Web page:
By Deborah Jeanne Sergeant
The Centers for Disease Control and Prevention states that 25 percent of antibiotic prescriptions aren’t necessary. But it’s more than simply wasting medication for a case where it cannot help. Over-prescribing antibiotics contributes to a major health issue: antibiotic resistance.
“It’s a never-ending battle between bacteria and fungi,” said physician Phillip Gioia, with Children’s Health Specialists in Auburn. “When we use antibiotics, it creates resistance. Part of it is humans are using more and more of them. Part of it is medical. They’re not working like they’re used to.”
He added that countries where antibiotics are available without a prescription experience many more bacterial infections that resist antibiotics.
“If every time you have a sniffle you get an antibiotic, it’s not a good thing,” Gioia said. “There’s a greater chance you’ll have resistance.”
Overuse can cause both individual resistance, when a particular person discovers antibiotics don’t work as well as they used to, and universal resistance, when bacteria mutate to the point where no antibiotics can treat them, regardless of a person’s history of taking antibiotics. Dubbed “super bugs,” these more aggressive bacteria are tough to kill.
As one example, Mark McSwain, pediatrician and internal medicine doctor with Auburn Internal Medicine & Pediatrics, said that in Auburn, about 30 percent of ear infection cases are resistant to the antibiotics the office regularly uses.
“Antibiotics are being overused, used to treat viral symptoms and people aren’t completing the course of the antibiotic when it is needed,” McSwain said. “You don’t kill that infection but expose it to the antibiotic.”
Some people like to save antibiotics they don’t use in case they’re sick later and want an antibiotic, but McSwain said that often leads to people taking an antibiotic when they don’t need it or taking the wrong antibiotic. This practice also contributes to super bugs.
Because antibiotics kill both good bacteria and bad, patients are more susceptible to yeast infections, diarrhea and stomach upset. The natural flora of the gut and, in women, vagina, are negatively affected. Their use can disrupt the gut flora for months.
“The antibiotics attack not only the bad bacteria but will attack the good bacterial we carry in our bodies that protect us from serious illness,” said physician Jana Shaw, associate professor of pediatrics at Upstate Golisano Children’s Hospital and epidemiologist at pediatric infectious diseases at SUNY Upstate Medical University.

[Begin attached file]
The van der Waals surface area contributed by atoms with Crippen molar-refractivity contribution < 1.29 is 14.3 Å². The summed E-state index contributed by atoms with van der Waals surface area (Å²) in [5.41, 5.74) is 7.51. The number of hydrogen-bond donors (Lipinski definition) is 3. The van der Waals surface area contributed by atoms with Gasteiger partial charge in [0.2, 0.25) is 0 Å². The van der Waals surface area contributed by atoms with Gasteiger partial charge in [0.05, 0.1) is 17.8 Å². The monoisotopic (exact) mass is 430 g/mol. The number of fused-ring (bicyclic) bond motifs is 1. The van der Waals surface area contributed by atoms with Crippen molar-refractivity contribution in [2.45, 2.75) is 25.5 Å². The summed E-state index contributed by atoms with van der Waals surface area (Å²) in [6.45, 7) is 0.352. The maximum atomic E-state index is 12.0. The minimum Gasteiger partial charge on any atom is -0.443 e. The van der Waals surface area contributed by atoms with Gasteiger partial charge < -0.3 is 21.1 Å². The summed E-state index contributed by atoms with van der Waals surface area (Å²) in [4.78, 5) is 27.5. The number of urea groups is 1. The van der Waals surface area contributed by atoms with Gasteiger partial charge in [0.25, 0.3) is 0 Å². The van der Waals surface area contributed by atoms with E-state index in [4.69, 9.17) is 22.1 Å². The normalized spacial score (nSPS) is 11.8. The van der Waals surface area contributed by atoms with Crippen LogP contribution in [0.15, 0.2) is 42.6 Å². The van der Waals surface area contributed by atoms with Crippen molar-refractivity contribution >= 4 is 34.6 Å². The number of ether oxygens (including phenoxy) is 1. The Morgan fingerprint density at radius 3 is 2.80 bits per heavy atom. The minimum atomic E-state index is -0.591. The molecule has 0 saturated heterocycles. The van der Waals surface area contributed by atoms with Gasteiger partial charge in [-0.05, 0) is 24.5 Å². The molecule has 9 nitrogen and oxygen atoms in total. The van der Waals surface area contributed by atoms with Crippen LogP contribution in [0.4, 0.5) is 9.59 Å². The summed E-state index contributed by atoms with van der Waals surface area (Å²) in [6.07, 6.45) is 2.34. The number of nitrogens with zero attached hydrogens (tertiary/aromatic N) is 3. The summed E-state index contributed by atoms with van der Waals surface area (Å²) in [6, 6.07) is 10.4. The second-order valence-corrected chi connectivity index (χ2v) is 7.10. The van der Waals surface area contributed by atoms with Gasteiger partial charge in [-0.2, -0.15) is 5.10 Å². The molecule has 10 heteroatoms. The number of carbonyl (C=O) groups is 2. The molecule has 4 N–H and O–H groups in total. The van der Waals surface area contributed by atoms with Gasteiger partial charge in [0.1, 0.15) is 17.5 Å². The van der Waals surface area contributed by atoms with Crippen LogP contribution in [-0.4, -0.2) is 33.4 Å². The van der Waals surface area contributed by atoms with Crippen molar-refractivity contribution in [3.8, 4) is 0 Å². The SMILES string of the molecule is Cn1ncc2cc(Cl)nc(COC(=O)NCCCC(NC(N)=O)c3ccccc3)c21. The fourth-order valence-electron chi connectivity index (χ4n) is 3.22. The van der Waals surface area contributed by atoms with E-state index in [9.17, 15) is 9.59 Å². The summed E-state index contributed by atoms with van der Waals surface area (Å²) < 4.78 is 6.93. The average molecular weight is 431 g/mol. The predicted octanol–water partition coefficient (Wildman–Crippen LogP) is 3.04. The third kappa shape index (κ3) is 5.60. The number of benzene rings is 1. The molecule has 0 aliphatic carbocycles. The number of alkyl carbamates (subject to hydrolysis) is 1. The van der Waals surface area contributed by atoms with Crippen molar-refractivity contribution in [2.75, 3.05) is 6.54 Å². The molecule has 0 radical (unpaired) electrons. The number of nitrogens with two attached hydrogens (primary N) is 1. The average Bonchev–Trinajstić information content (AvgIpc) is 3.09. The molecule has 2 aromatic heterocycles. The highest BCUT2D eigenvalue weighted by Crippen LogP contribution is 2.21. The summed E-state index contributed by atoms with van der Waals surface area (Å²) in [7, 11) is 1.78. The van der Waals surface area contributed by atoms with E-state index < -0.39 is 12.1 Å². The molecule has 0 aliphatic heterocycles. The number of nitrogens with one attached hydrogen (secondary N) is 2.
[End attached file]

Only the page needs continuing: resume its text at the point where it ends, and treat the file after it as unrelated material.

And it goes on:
“They can cause severe colitis and fevers that can be extremely difficult to treat.”
So why are doctors prescribing antibiotics to patients who don’t need them? Undue patient pressure on physicians represents one reason, according to Shaw.
Pediatricians often face upset parents who want something they think will help their sick, crying children.
“Parents often demand antibiotics for their children because they feel their children are sick enough and antibiotics are warranted,” Shaw said. “They often don’t understand the difference between viral and bacterial illnesses. They believe the antibiotics will make their child feel better.”
To appease parents, some providers routinely prescribe antibiotics for illnesses such as ear infections; however, an increasing number of providers are becoming more stringent in when they’ll prescribe the medication.
The requirement of electronic medical records may also influence prescribing. They tend to focus on patient satisfaction, as does media feedback.
Shaw said that reducing unnecessary prescription relies upon education. Antibiotics cannot help viral infections. Anti-viral drugs can help for rare, serious viral illnesses for people prone to complications, but are not prescribed for routine cases.
For those, Gioia suggests watchful waiting. Vital signs such as breathing problems obviously indicate an emergency, but otherwise, parents should monitor temperature to ensure it’s not higher than 100.
Goioa recommended using salt water nose drops and humidifiers to help clear congestion from the nose of small babies.
“They’re nose breathers, so congestion in the nose can put them in the hospital,” he said.
For symptoms like sore throat, try cool foods like applesauce, soup, clear liquids and juice.
Shaw recommends warm liquids like tea with honey to treat colds. Children under 1 year old should not have honey.
“Give them chicken soup and have them rest,” Shaw said. “There’s really not much more you can do in terms of targeting the virus. You have to help your body get through it.